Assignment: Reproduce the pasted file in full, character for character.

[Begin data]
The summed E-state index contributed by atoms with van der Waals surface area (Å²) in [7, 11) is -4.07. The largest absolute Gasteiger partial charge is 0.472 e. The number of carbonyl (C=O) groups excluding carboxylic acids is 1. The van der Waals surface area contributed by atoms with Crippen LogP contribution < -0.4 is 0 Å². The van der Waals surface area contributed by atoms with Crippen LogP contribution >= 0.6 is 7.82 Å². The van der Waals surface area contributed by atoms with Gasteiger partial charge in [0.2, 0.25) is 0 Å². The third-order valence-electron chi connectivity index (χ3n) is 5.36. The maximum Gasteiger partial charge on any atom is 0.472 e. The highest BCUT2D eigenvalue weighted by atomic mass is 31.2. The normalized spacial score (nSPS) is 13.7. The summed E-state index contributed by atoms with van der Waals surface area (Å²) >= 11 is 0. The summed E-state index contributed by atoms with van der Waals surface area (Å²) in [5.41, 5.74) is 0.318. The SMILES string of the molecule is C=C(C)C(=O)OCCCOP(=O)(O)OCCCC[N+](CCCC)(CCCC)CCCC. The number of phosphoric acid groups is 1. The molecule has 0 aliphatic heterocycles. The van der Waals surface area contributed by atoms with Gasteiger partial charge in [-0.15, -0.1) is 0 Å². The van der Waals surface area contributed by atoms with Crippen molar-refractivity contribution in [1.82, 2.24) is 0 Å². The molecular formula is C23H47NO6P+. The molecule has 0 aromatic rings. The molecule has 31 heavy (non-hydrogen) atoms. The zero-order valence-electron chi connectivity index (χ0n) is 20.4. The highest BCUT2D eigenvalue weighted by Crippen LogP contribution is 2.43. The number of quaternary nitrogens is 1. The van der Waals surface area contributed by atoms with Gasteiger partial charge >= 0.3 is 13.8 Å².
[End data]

The summed E-state index contributed by atoms with van der Waals surface area (Å²) in [7, 11) is -4.07. The largest absolute Gasteiger partial charge is 0.472 e. The number of carbonyl (C=O) groups excluding carboxylic acids is 1. The van der Waals surface area contributed by atoms with Crippen LogP contribution < -0.4 is 0 Å². The van der Waals surface area contributed by atoms with Crippen LogP contribution >= 0.6 is 7.82 Å². The van der Waals surface area contributed by atoms with Gasteiger partial charge in [0.2, 0.25) is 0 Å². The third-order valence-electron chi connectivity index (χ3n) is 5.36. The maximum Gasteiger partial charge on any atom is 0.472 e. The highest BCUT2D eigenvalue weighted by atomic mass is 31.2. The normalized spacial score (nSPS) is 13.7. The summed E-state index contributed by atoms with van der Waals surface area (Å²) >= 11 is 0. The summed E-state index contributed by atoms with van der Waals surface area (Å²) in [5.41, 5.74) is 0.318. The SMILES string of the molecule is C=C(C)C(=O)OCCCOP(=O)(O)OCCCC[N+](CCCC)(CCCC)CCCC. The number of phosphoric acid groups is 1. The molecule has 0 aliphatic heterocycles. The van der Waals surface area contributed by atoms with Gasteiger partial charge in [-0.15, -0.1) is 0 Å². The van der Waals surface area contributed by atoms with Crippen molar-refractivity contribution in [1.82, 2.24) is 0 Å². The molecular formula is C23H47NO6P+. The molecule has 0 aromatic rings. The molecule has 31 heavy (non-hydrogen) atoms. The zero-order valence-electron chi connectivity index (χ0n) is 20.4. The highest BCUT2D eigenvalue weighted by Crippen LogP contribution is 2.43. The number of quaternary nitrogens is 1. The van der Waals surface area contributed by atoms with Gasteiger partial charge >= 0.3 is 13.8 Å².